• Cottage food empowers women. IJ cottage food research shows that most cottage food producers are women, and many live in rural areas with limited economic opportunity.
  • Cottage food expands consumer choice. Some stores simply don’t sell what you want. This is especially true if you have a gluten-free, peanut-free, halal, kosher or vegan diet. Cottage food fills market gaps, giving consumers more options.

Iowa cottage food resources 

As part of its Food Freedom Initiative, the Institute for Justice provides a variety of resources for home bakers and other food entrepreneurs. These include: 

Support Iowa legislation

Help expand cottage food laws in Iowa by teaming with the Institute for Justice. Send an email with your name, background information and availability to get started… 

Defending homemade food freedom nationwide 

People have a right to earn an honest living without arbitrary and excessive government interference. Since 2013, the Institute for Justice has defended home bakers and chefs as part of its Food Freedom Initiative. Read about IJ’s nationwide food freedom advocacy…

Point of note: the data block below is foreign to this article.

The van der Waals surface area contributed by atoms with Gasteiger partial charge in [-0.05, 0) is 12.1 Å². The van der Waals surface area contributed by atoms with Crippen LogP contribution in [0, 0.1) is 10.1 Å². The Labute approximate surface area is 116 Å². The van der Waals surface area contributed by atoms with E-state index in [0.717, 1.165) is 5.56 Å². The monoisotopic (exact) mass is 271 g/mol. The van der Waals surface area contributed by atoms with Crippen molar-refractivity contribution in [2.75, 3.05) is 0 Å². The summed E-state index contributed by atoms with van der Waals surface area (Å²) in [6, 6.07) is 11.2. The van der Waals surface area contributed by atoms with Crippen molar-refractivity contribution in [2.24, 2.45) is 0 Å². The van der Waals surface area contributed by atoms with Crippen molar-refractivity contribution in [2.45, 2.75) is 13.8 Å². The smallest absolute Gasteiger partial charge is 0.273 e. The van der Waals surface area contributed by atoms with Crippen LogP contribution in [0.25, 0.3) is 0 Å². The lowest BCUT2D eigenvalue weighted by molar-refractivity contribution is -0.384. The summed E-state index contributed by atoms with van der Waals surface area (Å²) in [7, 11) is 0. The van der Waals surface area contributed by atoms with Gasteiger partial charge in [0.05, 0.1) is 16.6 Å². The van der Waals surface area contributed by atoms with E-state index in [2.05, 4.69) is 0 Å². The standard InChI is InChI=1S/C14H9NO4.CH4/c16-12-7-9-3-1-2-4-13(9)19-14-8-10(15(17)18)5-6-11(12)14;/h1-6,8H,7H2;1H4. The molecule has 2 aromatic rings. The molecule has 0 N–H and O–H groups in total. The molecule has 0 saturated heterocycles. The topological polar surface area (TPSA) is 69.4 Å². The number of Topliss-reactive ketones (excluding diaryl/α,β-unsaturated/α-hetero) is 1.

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All information, content, and materials available on this site are for general informational purposes only and does not constitute legal advice. Statutes, regulations, and processes are subject to change at any time, and specific facts and circumstances could alter how they are applied. If you have questions about the regulation of cottage foods in your jurisdiction, we recommend consulting a lawyer who can help you navigate the process.